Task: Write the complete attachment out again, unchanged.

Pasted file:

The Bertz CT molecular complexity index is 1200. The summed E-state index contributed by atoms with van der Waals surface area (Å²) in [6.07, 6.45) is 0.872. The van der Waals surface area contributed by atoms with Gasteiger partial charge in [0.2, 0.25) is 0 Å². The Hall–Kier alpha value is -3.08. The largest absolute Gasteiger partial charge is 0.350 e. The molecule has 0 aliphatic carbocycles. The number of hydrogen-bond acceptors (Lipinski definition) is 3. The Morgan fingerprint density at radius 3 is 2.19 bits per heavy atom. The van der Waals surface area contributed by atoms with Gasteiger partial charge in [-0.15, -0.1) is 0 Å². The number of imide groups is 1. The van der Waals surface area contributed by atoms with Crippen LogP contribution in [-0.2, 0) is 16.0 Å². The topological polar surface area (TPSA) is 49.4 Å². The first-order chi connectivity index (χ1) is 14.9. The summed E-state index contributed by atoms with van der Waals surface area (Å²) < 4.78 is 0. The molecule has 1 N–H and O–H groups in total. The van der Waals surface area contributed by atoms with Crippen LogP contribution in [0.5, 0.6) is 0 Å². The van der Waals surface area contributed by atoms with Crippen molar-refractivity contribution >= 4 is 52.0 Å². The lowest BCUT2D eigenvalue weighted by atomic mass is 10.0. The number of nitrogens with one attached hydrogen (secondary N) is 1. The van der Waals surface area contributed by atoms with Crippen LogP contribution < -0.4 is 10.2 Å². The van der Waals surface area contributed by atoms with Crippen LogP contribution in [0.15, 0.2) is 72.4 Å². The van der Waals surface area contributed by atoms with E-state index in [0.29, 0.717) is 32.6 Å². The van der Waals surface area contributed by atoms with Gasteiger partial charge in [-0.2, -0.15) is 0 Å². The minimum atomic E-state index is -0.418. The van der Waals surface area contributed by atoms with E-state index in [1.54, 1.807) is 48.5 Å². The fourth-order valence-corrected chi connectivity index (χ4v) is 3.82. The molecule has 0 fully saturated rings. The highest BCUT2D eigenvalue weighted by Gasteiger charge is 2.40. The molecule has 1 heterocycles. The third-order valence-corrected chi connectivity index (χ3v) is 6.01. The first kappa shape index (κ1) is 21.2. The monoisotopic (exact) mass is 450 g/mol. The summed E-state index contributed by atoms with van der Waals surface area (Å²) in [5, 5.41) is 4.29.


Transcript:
The Bertz CT molecular complexity index is 1200. The summed E-state index contributed by atoms with van der Waals surface area (Å²) in [6.07, 6.45) is 0.872. The van der Waals surface area contributed by atoms with Gasteiger partial charge in [0.2, 0.25) is 0 Å². The Hall–Kier alpha value is -3.08. The largest absolute Gasteiger partial charge is 0.350 e. The molecule has 0 aliphatic carbocycles. The number of hydrogen-bond acceptors (Lipinski definition) is 3. The Morgan fingerprint density at radius 3 is 2.19 bits per heavy atom. The van der Waals surface area contributed by atoms with Gasteiger partial charge in [-0.15, -0.1) is 0 Å². The number of imide groups is 1. The van der Waals surface area contributed by atoms with Crippen LogP contribution in [-0.2, 0) is 16.0 Å². The topological polar surface area (TPSA) is 49.4 Å². The first-order chi connectivity index (χ1) is 14.9. The summed E-state index contributed by atoms with van der Waals surface area (Å²) < 4.78 is 0. The molecule has 1 N–H and O–H groups in total. The van der Waals surface area contributed by atoms with Crippen LogP contribution in [0.5, 0.6) is 0 Å². The van der Waals surface area contributed by atoms with Crippen molar-refractivity contribution >= 4 is 52.0 Å². The lowest BCUT2D eigenvalue weighted by atomic mass is 10.0. The number of nitrogens with one attached hydrogen (secondary N) is 1. The van der Waals surface area contributed by atoms with Crippen LogP contribution < -0.4 is 10.2 Å². The van der Waals surface area contributed by atoms with Crippen LogP contribution in [0.15, 0.2) is 72.4 Å². The van der Waals surface area contributed by atoms with E-state index in [0.29, 0.717) is 32.6 Å². The van der Waals surface area contributed by atoms with Gasteiger partial charge in [-0.2, -0.15) is 0 Å². The minimum atomic E-state index is -0.418. The van der Waals surface area contributed by atoms with E-state index in [1.54, 1.807) is 48.5 Å². The fourth-order valence-corrected chi connectivity index (χ4v) is 3.82. The molecule has 0 fully saturated rings. The highest BCUT2D eigenvalue weighted by Gasteiger charge is 2.40. The molecule has 1 heterocycles. The third-order valence-corrected chi connectivity index (χ3v) is 6.01. The first kappa shape index (κ1) is 21.2. The monoisotopic (exact) mass is 450 g/mol. The summed E-state index contributed by atoms with van der Waals surface area (Å²) in [5, 5.41) is 4.29.